The House of Data Imperiali bulletins are extracts from the articles of the Legal Information Service (SIG) edited by Mr. Rosario Imperiali d’Afflitto.

The SIG is available by subscription only.

For further information, please email:

Automated monitoring of employees

The control of labor activity by automated means is one of those legal profiles that most differentiates the approaches of European law from that of the United States. In the U.S., wanting to simplify, prevalence is given to the managerial power of the entrepreneur and the protection of corporate property.

In the countries of the Union, on the one hand, there is recognition of the employer’s right to control the worker’s performance, as is legitimately the right of any creditor with respect to the performance of his or her debtor; on the other hand, it is considered that subordinating the worker in the performance of his or her work, to the control of the mechanical, pervasive and inelastic eye, is detrimental to the dignity of the individual.

There is a need, in the employment sphere, to strike a fair balance between these legitimate requirements, and it is on this balance that the legitimacy of employer controls on workers by automated means is played out.


European Court of Human Rights

The ECHR -which, as is well known, has jurisdiction to adjudicate compliance with the European Convention of Human Rights (ECHR) by its member states – has long established that respect for “private life,” enshrined in Article 8 ECHR, must also be extended to workplaces, where the relations of the working person take place (see Niemietz v. Allemagne, No. 13710/88, esp. para. 29; Copland v. UK, No. 62617/00, esp. para. 41; Bărbulescu v. Romania, No. 61496/08, esp. paras. 70-73 and 80; Antović and Mirković v. Montenegro, No. 70838/13, esp. paras. 41-42).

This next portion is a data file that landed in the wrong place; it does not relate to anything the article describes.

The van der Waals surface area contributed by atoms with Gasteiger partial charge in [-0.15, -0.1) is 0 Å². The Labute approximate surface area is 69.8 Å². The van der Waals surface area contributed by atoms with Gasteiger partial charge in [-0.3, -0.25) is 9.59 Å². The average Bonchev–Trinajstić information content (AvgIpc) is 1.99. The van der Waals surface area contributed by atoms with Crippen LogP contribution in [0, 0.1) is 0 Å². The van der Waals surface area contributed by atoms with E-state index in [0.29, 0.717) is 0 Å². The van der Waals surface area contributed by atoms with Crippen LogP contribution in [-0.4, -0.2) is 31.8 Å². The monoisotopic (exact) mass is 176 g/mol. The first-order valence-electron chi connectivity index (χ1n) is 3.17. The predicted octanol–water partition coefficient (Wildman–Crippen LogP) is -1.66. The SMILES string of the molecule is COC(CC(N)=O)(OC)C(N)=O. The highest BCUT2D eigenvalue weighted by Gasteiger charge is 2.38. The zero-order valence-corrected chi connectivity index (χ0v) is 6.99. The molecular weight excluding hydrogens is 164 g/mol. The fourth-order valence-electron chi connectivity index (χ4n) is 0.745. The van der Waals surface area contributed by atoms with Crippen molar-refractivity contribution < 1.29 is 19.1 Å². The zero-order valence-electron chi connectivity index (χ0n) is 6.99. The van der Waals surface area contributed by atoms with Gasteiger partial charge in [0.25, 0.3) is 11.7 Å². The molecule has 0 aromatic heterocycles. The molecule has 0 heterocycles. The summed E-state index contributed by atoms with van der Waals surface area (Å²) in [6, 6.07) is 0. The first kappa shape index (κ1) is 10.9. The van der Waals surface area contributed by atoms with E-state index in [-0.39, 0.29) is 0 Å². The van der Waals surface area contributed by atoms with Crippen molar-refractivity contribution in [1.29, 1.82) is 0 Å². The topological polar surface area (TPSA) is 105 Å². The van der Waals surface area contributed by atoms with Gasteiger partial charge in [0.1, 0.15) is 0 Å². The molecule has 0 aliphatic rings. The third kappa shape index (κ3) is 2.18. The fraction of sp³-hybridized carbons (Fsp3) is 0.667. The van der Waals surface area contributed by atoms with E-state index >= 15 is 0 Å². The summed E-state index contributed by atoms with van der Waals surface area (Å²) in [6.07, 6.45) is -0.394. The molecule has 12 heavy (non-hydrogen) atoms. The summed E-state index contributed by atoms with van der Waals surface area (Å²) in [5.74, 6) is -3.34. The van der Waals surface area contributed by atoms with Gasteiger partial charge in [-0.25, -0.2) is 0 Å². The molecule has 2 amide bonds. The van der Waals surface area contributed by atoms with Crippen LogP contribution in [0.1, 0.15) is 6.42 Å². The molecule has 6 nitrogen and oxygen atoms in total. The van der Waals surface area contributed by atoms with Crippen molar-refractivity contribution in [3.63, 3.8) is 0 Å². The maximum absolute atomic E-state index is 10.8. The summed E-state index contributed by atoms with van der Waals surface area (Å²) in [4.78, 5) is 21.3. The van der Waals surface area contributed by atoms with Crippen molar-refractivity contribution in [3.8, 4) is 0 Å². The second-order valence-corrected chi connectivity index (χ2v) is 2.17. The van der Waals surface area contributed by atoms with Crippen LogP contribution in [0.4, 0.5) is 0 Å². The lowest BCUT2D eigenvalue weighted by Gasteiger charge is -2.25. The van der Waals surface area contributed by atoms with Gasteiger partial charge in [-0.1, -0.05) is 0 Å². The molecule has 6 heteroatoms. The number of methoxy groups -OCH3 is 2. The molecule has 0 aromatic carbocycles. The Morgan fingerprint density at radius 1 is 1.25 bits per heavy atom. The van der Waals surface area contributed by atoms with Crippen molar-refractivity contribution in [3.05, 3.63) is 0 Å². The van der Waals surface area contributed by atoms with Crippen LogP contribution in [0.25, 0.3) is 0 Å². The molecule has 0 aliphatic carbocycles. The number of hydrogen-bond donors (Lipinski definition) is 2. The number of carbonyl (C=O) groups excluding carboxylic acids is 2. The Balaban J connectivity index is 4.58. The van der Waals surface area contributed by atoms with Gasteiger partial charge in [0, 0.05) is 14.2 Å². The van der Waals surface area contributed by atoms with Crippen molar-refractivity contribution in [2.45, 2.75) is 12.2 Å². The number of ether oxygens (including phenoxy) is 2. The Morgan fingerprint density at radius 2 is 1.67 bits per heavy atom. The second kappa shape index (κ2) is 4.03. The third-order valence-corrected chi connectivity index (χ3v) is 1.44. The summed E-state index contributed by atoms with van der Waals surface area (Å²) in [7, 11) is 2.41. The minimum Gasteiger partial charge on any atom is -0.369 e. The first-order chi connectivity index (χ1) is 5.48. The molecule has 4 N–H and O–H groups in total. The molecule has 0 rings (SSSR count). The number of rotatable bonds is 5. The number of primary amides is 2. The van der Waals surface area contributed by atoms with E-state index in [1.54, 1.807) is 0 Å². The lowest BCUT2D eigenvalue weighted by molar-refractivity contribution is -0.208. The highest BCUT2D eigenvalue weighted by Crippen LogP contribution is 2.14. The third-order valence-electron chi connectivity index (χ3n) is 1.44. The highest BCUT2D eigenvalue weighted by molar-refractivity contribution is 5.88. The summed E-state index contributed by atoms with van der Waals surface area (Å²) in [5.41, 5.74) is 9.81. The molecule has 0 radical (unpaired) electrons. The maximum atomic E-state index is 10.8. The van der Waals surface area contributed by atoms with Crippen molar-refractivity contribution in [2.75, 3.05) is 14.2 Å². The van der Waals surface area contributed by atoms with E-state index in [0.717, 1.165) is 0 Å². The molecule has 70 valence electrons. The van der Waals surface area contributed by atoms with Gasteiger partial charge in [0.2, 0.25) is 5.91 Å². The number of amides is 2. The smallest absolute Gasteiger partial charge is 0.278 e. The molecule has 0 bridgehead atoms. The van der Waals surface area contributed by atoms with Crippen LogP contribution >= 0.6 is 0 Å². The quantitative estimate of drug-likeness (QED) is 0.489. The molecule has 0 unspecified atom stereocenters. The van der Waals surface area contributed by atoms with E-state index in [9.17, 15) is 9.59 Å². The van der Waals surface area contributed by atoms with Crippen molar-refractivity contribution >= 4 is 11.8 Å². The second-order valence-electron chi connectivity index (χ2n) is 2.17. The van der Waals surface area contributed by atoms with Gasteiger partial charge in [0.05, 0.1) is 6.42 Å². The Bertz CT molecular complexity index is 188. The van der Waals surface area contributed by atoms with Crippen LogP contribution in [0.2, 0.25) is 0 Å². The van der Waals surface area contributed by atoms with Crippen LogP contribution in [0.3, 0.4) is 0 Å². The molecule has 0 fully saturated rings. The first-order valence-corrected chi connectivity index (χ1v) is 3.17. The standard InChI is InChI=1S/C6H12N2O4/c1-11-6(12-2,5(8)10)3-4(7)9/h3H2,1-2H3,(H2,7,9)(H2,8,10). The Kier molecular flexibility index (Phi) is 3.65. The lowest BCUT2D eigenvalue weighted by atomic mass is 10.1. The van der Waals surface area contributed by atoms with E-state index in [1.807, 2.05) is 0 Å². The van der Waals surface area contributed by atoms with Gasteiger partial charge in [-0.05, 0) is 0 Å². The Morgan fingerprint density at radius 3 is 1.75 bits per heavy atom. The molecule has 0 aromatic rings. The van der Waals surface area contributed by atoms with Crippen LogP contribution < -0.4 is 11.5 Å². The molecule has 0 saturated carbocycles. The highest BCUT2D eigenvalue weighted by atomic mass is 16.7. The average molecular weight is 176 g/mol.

Thus, workplace checks can only be carried out in compliance with the safeguards provided by the applicable national law (Antovic and Mirković v. Montenegro, cited above, 28.11.2017).

In addition, the employer has an obligation to provide the employees concerned with all the information required by the Regulation regarding the processing of personal data related to their work activity; this obligation meets the need to enable the staff to be fully aware, before the processing begins, of the details of the processing (see, CtEDU – Case Barbulescu v. Romania, No. 61496/08, esp. paras. 133 and 140).


Recommendation of the Council of Europe

The Council of Europe among its traditional recommendations of the Committee of Ministers to member states, issued CM/Rec (2015)5 on the processing of personal data in the context of employment in which it provides that data processing carried out by means of information technology in the context of the employment relationship must comply with respect for the fundamental rights and freedoms as well as the dignity of the data subject, for the protection of workers and third parties (point 3).